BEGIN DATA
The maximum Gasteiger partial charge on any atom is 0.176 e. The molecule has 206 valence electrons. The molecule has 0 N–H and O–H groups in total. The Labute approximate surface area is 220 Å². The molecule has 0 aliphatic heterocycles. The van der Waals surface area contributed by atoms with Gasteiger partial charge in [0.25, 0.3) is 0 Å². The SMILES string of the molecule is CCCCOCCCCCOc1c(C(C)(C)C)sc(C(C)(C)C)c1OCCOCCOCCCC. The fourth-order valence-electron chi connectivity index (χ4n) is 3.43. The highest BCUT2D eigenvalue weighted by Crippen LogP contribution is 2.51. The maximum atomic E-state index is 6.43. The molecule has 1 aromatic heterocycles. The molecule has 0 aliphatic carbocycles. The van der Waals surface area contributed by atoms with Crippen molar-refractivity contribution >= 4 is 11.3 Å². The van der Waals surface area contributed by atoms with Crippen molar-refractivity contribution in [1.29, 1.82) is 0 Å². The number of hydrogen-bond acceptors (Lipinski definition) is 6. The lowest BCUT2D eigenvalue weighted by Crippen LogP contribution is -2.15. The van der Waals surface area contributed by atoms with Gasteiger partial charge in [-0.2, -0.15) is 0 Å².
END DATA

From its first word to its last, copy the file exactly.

The maximum Gasteiger partial charge on any atom is 0.176 e. The molecule has 206 valence electrons. The molecule has 0 N–H and O–H groups in total. The Labute approximate surface area is 220 Å². The molecule has 0 aliphatic heterocycles. The van der Waals surface area contributed by atoms with Gasteiger partial charge in [0.25, 0.3) is 0 Å². The SMILES string of the molecule is CCCCOCCCCCOc1c(C(C)(C)C)sc(C(C)(C)C)c1OCCOCCOCCCC. The fourth-order valence-electron chi connectivity index (χ4n) is 3.43. The highest BCUT2D eigenvalue weighted by Crippen LogP contribution is 2.51. The maximum atomic E-state index is 6.43. The molecule has 1 aromatic heterocycles. The molecule has 0 aliphatic carbocycles. The van der Waals surface area contributed by atoms with Crippen molar-refractivity contribution >= 4 is 11.3 Å². The van der Waals surface area contributed by atoms with Crippen molar-refractivity contribution in [1.29, 1.82) is 0 Å². The number of hydrogen-bond acceptors (Lipinski definition) is 6. The lowest BCUT2D eigenvalue weighted by Crippen LogP contribution is -2.15. The van der Waals surface area contributed by atoms with Gasteiger partial charge in [-0.2, -0.15) is 0 Å².